Gunnedah Shire Council has refused to declare whether it would support or oppose potential gas extraction within its shire boundary.

It follows anti-gas protests on Milroy Road last week which attempted to halt gas survey activities in areas south of Gunnedah.

Liverpool Plains Action Group spokesperson Doug Frend pleaded with government representatives to aid their defence of probable gas drilling in the area. 

The landholder believes the risk to water supply and contamination was too great, not only for his livelihood and farming enterprise, but those across the state.

Member for Tamworth Kevin Anderson was adamant last week he would oppose any gas mining on “prime agricultural land” and the Liverpool Plains. This is despite the government’s Future of Gas Statement which sets a clear and consistent policy framework for gas exploration and development in NSW.

The government says the policy will not only support access to affordable energy but also provide certainty to the gas sector, communities and landholders across NSW.

Mr Frend, who was joined by other concerned farmers and environmentalists in days of protest action, also called for support from Gunnedah Shire Council which he described as “less than supportive” in its response so far.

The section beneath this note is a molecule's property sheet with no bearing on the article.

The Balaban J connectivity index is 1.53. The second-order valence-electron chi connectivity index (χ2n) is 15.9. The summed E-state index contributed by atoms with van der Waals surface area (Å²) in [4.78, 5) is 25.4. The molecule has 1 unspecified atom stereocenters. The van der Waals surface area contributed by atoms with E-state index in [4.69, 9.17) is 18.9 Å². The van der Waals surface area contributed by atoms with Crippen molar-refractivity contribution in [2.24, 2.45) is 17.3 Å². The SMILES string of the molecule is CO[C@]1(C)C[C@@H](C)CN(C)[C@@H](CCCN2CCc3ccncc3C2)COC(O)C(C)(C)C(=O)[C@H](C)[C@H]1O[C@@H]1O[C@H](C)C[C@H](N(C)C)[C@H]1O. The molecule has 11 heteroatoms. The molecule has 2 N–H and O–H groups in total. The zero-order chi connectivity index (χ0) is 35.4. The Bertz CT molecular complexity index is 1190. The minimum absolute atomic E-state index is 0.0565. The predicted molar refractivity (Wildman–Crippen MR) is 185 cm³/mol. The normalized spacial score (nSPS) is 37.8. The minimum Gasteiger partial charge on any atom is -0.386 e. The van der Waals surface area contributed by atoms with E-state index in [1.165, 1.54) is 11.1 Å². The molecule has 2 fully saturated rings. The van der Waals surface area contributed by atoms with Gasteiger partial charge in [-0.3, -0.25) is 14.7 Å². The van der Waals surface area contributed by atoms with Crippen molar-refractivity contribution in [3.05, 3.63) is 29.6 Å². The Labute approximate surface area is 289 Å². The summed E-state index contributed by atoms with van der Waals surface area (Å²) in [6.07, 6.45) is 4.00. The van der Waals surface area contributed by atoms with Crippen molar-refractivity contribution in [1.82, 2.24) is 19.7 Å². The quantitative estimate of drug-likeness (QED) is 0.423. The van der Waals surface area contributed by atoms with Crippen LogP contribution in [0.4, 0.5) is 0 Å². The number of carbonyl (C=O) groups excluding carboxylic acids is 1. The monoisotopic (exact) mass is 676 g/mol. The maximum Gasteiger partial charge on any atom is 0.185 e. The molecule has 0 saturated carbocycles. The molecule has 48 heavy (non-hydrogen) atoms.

The Gunnedah Times enquired about council’s position on gas in the shire but received a less than clear response.

Mayor Jamie Chaffey referred the newspaper to council’s December 2020 Town Planning – Resource Development document which aims to achieve “balanced and sustainable outcomes that adequately contribute to the local economy and community while having regard to the principles of ecologically sustainable development”.

Among the considerations the document lists as “critical areas” when weighing up a resource development proposal are soil and geological issues, agricultural implications, water issues (general) and groundwater impacts.

Cr Chaffey pointed to how the state government is ultimately responsible for determining whether gas projects proceeded and declined to answer whether council would support or oppose determinations given the green light.

The state also has the reins on other major projects in the shire, such as the redevelopment of Gunnedah Hospital and the council has been publicly vocal about this at length. From project delays to bed shortages and funding commitments, Gunnedah council has highlighted the deficiencies – as it should too, the community deserves better, especially when it comes to health. But on gas, another project at mercy of the state, we know very little about council’s intention. If a local government election was held tomorrow, do we know if council would fight for ratepayers on gas development, like it has on health?

The community deserves to know where our elected representatives stand on certain issues, especially those of major importance – refusing to answer just won’t cut it. 

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